I know I am an optimist. I do see the glass half full. I know the sun is always shining, even when I cannot see it behind the clouds.

I choose to live this way because without hope, without looking for the bright and the good, well I’d hardly be able to get out of bed. And while I still have tough times, my morning gratitude ritual has helped immensely. Even if I can hardly say more, I can always say: Thank you God, for this day. As Dr. Wayne Dyer writes of, I do not want to merely cope. I want to thrive. I choose to shine!


Life is a wondrous miraculous gift,

Remembering this gives my spirits a lift;

Raising me out of my worldly mind,

Helping me feel peaceful and kind;

I let go of what is cruel and untrue,

So my inner beauty may now shine through;

Claiming my birthright to be truly free,

Ignites within me a divine energy;

I now receive all the gifts that are mine,

The reason I’m here is to let myself shine!

As I let my love for life be unfurled,

I’m taking action towards healing the world.

Gina and Professions for PEACE © 2000-2012

Spring Showers

Municipal waterworks departments can become quickly inundated after heavy rains when water rushes off yards into gutters and drains. Then their systems can become so pressured that a portion of overflow water is released into rivers without proper treatment.

Even a small garden of tidy perennials positioned between house and street can help slow that potential runoff. My own garden is rather ‘natural’ which is a nice way of admitting that it’s rather wild, and that’s the way I like it. Filled with tough plants that resist rabbit grazing, can handle the wild weather we get here, and generally thrive on neglect. They’re my favorites, my carefully selected zone-hardy drought-tolerant rabbit-resistant plants. They make me feel like a better gardener because they just grow and grow and grow. Bless their happy little leaves!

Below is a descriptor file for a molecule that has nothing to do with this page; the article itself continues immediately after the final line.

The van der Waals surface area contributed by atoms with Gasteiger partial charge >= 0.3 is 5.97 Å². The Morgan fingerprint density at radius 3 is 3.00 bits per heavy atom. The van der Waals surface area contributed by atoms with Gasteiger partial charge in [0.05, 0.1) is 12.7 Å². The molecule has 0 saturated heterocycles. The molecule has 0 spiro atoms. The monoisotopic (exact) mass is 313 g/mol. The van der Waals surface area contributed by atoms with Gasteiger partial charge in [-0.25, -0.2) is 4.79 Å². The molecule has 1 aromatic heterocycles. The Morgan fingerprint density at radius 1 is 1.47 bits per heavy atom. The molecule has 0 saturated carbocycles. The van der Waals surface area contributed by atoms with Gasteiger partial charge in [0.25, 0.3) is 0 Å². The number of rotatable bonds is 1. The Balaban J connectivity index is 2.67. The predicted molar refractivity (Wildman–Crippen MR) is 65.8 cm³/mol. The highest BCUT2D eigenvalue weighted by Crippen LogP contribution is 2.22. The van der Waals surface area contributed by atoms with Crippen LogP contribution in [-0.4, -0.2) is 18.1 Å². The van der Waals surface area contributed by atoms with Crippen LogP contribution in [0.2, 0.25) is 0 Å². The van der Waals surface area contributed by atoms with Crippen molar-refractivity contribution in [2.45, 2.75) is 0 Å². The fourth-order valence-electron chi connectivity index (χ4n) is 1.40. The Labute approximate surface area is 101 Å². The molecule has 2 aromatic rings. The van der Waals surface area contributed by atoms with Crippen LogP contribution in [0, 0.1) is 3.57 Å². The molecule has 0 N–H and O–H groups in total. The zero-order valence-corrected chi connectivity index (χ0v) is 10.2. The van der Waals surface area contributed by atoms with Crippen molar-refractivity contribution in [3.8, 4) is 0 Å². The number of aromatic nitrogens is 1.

There is something special about spring showers,

When the rain goes on and on for hours,

Releasing with it Earth’s growing powers,

Soon to be shown in abundant flowers!

When, with joy, I feel rain on my face,

And, if hatless, through my hair it will trace,

Refreshing my spirit so I pick up my pace,

And remember with gratitude my love for this place!
© Professions for Peace

Animals, Trust and Respect

I woke just now from a fitful sleep like so often lately, but this time it was a nice dream. I was riding a massive brown horse, walking slowly as I patted his neck and watched the ears. Taking my time to know this gentle giant, and he was granting me respect.

In my dream, riding this horse, all my worries vanished. My senses were filled with the steady squeak of saddle leathers, rhythm of hoof-beats, flicker of ears, wave of mane and smell of horse. I love the smell of horses, and I woke up from this short but vivid dream with that light aroma still in my senses. I felt happy. How incredibly therapeutic, even if only enjoyed while sleeping.

I have been lucky throughout my life to be gifted with animals, something that comes easily due to my inherent respect for them. It’s as if animals notice this about me and are relieved to interact with a human who values their intelligence.

One of the many aspects of horse-care I’ve always adored is grooming. I believe in its value as a training aid, even if only for building trust. I find that horses enjoy human hands along their necks, chests and saddle-areas as much as we enjoy offering the attention. I choose to stroke with my hands and use brushes that are comfortable to horses. No unforgiving metal brushes for me. Regular grooming teaches horses to be at ease with hands all over them. Building a memory of safety allows a horse to remain calm around those frequently alarming things like flapping bags, bicycles, honking horns and banging sounds. A quality riding horse is one that feels secure and trustful. It trusts its environment and its humans. These invaluable horses are unflappable and unafraid of surprises.